Euro zone crisis: Is the EU’s political suicide the only solution?

DISCLAIMER: All opinions in this column reflect the views of the author(s), not of EURACTIV Media network.

European leaders must be desperate to consider their main external partners, via the IMF, as the new solution to save the European economy. Should they accept this, they will enter world history as those who buried the European project and turned Europe into a second-rank actor, writes Maria Joao Rodrigues, a former Portuguese minister and adviser to the EU institutions.

Maria Joao Rodrigues is a former Portuguese minister and EU policy adviser in charge of the Lisbon Strategy, Lisbon Treaty and Summits with the EU’s external partners. She sent this contribution in exlusivity to EURACTIV.

"European leaders must be desperate to consider the IMF as the new solution to save the European economy. Should they accept this, they will enter world history as those who buried the European project and turned Europe into a second-rank actor.

Is this the “decisive action” to be presented by the EU at next week's G-20 Summit in Cannes? The eurozone crisis should not push us to such major political consequences. Europe can have other internal solutions.

Due to mismanagement, the eurozone crisis has reached a new, dangerous, stage. The contagion is spreading across sovereign debts and across banks, fuelling each other. The central imbroglio of the last Summit is still to be sorted out: what can be the size of the Greek debt haircut, how to protect banks, how to stop contagion over bigger European economies, how can EFSF be strengthened? What should be the implications of these decisions to the larger framework of European economic governance?

More particularly, many divergences remain over the way to give more firepower to the EFSF in order to stop the contagion. A large range of possibilities was considered and the French proposal of providing unlimited access of EFSF to European Central Bank resources by equipping it with a banking license was promptly rejected by Germany. It seems that only two options are left: first, the insurance mechanism on debt issuance risks to be created by EFSF is already revealing its flaws; second, a special purpose vehicle (SPV) to be engineered with the IMF to channel contributions from the US, China, Brazil and others.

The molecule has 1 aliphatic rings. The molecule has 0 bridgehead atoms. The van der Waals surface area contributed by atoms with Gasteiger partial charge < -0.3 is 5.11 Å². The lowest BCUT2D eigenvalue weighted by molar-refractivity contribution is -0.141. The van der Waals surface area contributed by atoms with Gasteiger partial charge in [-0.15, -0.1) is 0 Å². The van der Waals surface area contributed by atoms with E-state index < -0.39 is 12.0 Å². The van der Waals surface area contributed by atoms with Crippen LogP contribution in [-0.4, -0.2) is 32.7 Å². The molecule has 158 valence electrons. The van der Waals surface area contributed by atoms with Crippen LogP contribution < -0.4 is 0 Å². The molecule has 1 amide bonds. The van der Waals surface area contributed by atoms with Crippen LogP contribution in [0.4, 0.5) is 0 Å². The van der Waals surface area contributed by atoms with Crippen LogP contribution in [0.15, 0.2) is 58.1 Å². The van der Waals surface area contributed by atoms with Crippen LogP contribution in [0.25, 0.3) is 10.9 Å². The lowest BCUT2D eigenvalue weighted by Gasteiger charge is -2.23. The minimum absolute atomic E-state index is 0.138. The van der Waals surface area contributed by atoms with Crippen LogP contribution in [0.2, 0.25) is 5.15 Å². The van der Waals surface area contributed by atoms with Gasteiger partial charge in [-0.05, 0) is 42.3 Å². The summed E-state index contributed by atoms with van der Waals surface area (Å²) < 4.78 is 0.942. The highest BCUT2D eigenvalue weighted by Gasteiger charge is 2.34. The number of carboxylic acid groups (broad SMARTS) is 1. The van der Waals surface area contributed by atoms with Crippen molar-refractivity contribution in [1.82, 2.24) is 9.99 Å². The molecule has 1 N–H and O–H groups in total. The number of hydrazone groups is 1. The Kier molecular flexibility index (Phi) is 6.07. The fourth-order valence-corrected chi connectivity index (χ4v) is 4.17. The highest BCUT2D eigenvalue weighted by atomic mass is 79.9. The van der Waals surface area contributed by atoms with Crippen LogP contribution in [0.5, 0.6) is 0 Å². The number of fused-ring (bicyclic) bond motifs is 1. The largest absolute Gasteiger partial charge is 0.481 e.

In fact, another simpler and stronger solution can be considered. The ECB should be allowed to do something which is easily done by its counterparts in the US, UK, Sweden or Denmark: provide a credit line to stabilise the secondary debt market, deter speculation and to restore confidence in the financial markets.

Such a solution would have several advantages: it would release the ECB from this kind of non-traditional responsibility; no more financial contributions would be requested to the Member States in order to strengthen the EFSF; the risk of inflation would be minor as the main risk is now a credit shortage and a new recession; and moral hazard can be avoided by tightening this instrument to clear conditions (see detailed proposals here).

Moreover, this logical and strong policy development to overcome the eurozone crisis should be underpinned by a comprehensive deal, making this last resort depend on stronger responsibility for fiscal discipline, structural reforms and combining it with a more effective coordination for growth and convergence. The Euro-plus Pact should frame a deeper coordination of policies in the budgetary, tax, economic, social and financial area in order to promote not only fiscal sustainability but also competitiveness, growth and job creation. This is the only lasting solution to overcome the eurozone imbalances.

No, we don’t need an EU political suicide to overcome the eurozone crisis. We just need to recall an episode of the rich European tradition: the moment Alexander decided to cut the Gordian knot that nobody could untie, because it was too intricate. After that the precious chariot could move forward."

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